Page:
A lot of people might know, a lot of people might know, but there are a lot of people who don’t know. It’s double Dutch. I love that. Those are my two.

Jaymes Black:

What’d you say?

Adair Curtis:

Double Dutch spades and chess. Those are my three. Okay.

Jaymes Black:

So you’ll have to teach me spades. My wife is so annoyed that I don’t know it yet.

Adair Curtis:

That’s what happens in the black community. We’re supposed to just inherently be born with spades.

Jaymes Black:

Inherently know spades. So when they play it, I am on the sidelines going, you’re getting kind of loud over there. What’s going on?

Adair Curtis:

It’s serious. It gets heated.

Jaymes Black:

And then the double Dutch, I think by the time…I dunno if it started in New York or something, it feels like it’s an East Coast thing, but by the time it got to Texas, we were like, whoa, what is this? But I could never figure it out.

Adair Curtis:

Oh my gosh, it’s so much fun. And you burn so many calories, you don’t realize it because you’re just having a great time. Whether you’re turning or you’re watching, it’s fun. It’s a lot of fun.

Jaymes Black:

Okay, so we should get two jump ropes next time we’re all together. That’s right.

Adair Curtis:

Yep, that’s right. And we’re going to play double Dutch and I’m going to teach you the basics

Jaymes Black:

And then teach me spades.

Adair Curtis:

I’m going to teach the basics and spades.

Jaymes Black:

You heard it here. Y’all heard here on this podcast, Adair from everyone at Family Equality, thank you for joining me during this great conversation for being such a huge part of our work. Thank you for your position on the board, and you are the definition of an outspoken change maker. And before we go, is there anything else that you want to share with the great people of Family Equality or any projects or initiatives that you want to promote?

Adair Curtis:

Nothing necessarily to promote. I mean, I have a ton to promote, but I’ll use this opportunity to say thank you for all the work that you do for the fighting that you do, for all of us around the country, every single day. You are an inspiration. We aspire…you are doing the real work. So I’m just, I want to shine a light back on you and everyone at Family Equality for what you do. Thank you. Thank you.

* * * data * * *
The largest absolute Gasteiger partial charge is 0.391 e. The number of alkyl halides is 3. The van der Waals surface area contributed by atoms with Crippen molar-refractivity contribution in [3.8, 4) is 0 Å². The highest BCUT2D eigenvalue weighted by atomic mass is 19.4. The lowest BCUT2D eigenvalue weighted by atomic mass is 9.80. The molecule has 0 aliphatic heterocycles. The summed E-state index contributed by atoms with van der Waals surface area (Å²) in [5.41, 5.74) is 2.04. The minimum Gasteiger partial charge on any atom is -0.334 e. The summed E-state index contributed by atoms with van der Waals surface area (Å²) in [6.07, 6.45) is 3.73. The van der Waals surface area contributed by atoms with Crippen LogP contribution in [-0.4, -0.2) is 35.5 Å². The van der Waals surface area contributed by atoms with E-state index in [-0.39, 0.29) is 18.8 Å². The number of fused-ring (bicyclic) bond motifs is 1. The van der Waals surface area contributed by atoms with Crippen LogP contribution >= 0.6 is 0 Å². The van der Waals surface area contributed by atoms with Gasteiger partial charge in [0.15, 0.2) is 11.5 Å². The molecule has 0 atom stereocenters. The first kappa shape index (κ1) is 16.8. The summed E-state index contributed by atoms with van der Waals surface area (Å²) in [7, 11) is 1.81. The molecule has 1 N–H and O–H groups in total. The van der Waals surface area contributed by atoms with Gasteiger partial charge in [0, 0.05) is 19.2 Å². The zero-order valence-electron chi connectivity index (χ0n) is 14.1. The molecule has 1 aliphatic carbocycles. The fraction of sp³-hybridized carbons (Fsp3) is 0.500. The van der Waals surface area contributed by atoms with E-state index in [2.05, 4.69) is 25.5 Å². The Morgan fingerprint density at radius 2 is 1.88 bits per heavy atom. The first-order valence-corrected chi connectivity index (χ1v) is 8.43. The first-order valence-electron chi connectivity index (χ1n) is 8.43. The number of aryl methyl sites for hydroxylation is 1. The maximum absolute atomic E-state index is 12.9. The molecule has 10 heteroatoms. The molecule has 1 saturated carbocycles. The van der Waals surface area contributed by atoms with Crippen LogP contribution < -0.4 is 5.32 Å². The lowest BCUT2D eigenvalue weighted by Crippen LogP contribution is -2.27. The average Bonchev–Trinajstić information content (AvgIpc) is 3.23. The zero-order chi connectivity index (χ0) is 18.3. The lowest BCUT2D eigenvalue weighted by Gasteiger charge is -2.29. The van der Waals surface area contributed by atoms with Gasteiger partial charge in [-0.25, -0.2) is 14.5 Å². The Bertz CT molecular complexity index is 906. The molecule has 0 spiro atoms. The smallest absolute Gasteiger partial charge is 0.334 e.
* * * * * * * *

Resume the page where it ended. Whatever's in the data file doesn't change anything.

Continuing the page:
Jaymes Black:

Thank you so much. Thank you for being here. Thank you.

Jaymes Black:

This has been a Family Equality production. As the leading national organization for current and future LGBTQ+ families, we work to advance equality through advocacy, support, storytelling, and education to ensure that everyone has the freedom to find form and sustain their families. I’m your host, Family Equality’s President and CEO, Jaymes Black. Our producers are the communications team at Family Equality, and our amazing music is designed by Michael Koppelman. Special thanks to Clockwork for supporting this podcast. And special thanks to you for listening. The fun doesn’t have to stop here. Follow Family Equality on socials at @FamilyEquality for up-to-date resources, community events, insights from the movement, and ways to get involved. You can also follow me at @theJaymesBlack on Instagram and TikTok. Remember, this is more than a podcast. It’s a platform for change. So rate, subscribe, and review this podcast to help us spread the word. As always, you can support Family Equality and the amazing work we’re doing on behalf of LGBTQ+ families every day by donating at donate.familyequality.org. You can also reach out to chat more about potential sponsorship opportunities. But for now, I’ll catch you next time.